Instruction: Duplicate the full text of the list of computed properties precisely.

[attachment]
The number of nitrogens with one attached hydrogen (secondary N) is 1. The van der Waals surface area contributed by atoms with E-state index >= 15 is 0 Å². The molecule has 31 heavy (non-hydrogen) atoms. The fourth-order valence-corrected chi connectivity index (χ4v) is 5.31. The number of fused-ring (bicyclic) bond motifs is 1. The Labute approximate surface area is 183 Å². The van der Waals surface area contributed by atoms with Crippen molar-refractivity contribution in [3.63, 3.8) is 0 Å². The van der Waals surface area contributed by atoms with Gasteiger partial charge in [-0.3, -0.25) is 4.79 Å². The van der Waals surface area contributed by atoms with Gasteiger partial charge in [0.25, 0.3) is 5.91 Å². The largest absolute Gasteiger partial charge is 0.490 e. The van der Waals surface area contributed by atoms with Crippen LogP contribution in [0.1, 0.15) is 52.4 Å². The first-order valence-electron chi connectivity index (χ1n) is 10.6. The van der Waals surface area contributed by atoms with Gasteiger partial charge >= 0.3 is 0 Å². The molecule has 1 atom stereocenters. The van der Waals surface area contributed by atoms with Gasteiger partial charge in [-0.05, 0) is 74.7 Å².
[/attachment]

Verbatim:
The number of nitrogens with one attached hydrogen (secondary N) is 1. The van der Waals surface area contributed by atoms with E-state index >= 15 is 0 Å². The molecule has 31 heavy (non-hydrogen) atoms. The fourth-order valence-corrected chi connectivity index (χ4v) is 5.31. The number of fused-ring (bicyclic) bond motifs is 1. The Labute approximate surface area is 183 Å². The van der Waals surface area contributed by atoms with Crippen molar-refractivity contribution in [3.63, 3.8) is 0 Å². The van der Waals surface area contributed by atoms with Gasteiger partial charge in [-0.3, -0.25) is 4.79 Å². The van der Waals surface area contributed by atoms with Gasteiger partial charge in [0.25, 0.3) is 5.91 Å². The largest absolute Gasteiger partial charge is 0.490 e. The van der Waals surface area contributed by atoms with Crippen LogP contribution in [0.1, 0.15) is 52.4 Å². The first-order valence-electron chi connectivity index (χ1n) is 10.6. The van der Waals surface area contributed by atoms with Gasteiger partial charge >= 0.3 is 0 Å². The molecule has 1 atom stereocenters. The van der Waals surface area contributed by atoms with Gasteiger partial charge in [-0.05, 0) is 74.7 Å².